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September 10, 2013

UK and Norwegian MoD eye closer F-35 cooperation

The UK and Norwegian Ministries of Defence (MoD) have agreed for more closer cooperation on the future operation of the F-35 Lightning II joint strike fighter (JSF) aircraft in Europe.

UK F-35 jet

The UK and Norwegian Ministries of Defence (MoD) have agreed for closer cooperation on the future operation of the F-35 Lightning II joint strike fighter (JSF) aircraft in Europe.

The two countries, operating within the wider framework of European F-35 partner nation cooperation, will focus on specific areas within technical maintenance and sustainment, and within pilots and technical personnel training, where a closer relationship can benefit both parties.

The latest move builds on an memorandum of agreement (MoU) signed between the two ministries for closer bi-lateral cooperation in March 2012.

With pooling and sharing of resources and maintenance capabilities forming the core of the support strategy for F-35 operation, the ministries are exploring where further national synergies may exist by encouraging local industry to explore collaborative opportunities for cooperation in support and sustainment of the common F-35 fleet.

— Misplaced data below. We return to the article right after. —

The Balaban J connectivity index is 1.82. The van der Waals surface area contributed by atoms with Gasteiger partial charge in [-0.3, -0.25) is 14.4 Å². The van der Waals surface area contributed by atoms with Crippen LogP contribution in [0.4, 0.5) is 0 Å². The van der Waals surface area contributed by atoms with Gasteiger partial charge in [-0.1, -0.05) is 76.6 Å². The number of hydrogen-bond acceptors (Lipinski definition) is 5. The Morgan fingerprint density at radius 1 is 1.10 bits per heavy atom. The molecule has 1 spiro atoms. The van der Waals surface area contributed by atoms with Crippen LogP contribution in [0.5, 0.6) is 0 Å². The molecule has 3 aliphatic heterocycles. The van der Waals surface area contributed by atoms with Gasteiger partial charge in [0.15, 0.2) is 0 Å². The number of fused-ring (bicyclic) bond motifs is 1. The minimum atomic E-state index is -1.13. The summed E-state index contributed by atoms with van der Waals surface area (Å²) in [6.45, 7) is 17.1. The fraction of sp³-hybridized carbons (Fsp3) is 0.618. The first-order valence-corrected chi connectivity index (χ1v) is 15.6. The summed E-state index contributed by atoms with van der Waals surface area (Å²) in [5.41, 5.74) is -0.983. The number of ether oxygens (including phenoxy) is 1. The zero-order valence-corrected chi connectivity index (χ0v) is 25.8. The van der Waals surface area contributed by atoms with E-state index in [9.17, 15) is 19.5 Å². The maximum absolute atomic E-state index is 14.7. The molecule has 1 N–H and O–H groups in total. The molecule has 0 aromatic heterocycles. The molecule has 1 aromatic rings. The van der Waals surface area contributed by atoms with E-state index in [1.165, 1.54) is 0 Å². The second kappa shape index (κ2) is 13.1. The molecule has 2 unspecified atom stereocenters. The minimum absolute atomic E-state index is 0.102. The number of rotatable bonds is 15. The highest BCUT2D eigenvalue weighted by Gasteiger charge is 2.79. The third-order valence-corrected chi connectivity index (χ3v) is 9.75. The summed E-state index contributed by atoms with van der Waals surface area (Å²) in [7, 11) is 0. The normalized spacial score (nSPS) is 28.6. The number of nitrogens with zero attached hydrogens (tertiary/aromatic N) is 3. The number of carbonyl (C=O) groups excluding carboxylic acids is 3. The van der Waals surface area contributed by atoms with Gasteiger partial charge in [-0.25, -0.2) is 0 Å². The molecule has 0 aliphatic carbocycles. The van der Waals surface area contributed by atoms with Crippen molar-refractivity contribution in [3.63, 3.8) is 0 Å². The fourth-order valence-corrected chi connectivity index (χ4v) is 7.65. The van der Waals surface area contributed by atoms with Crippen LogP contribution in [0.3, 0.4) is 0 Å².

UK Defence Equipment, Support and Technology minister Philip Dunne said the coordination and cooperation with like-minded allies, such as Norway, on the JSF programme will deliver many advantages in terms of shared knowledge, best practice and efficiencies.

”The UK looks forward to exploring possibilities for collaboration on our approach to through life support and capability development with Norway over the coming years,” Dunne said.

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"The latest move builds on an memorandum of agreement signed between the two ministries for closer bi-lateral cooperation in March 2012."

Norwegian state secretary Eirik-Owre Thorshaug said, ”This will be the first time in nearly 60 years that Norway and the UK will operate a similar type of fighter aircraft, and this naturally opens up new possibilities for cooperation.”

Offering a step change in Britain’s combat air capability and playing a critical role in its ability to project air power worldwide from land and sea, F-35 also represents Norway’s significant investment in defence capabilities for the next four decades, while reflecting its continued strategic focus on the high north.

The Norwegian F-35s will start arriving at Ørland Main Air Station from 2017, while Britain expects to receive the aircraft from 2016 for the first planned UK-based operations from RAF Marham in 2018.


Image: UK’s F-35 Lightning II conducts a vertical landing on a US warship. Photo: © 2012 Lockheed Martin Corporation.

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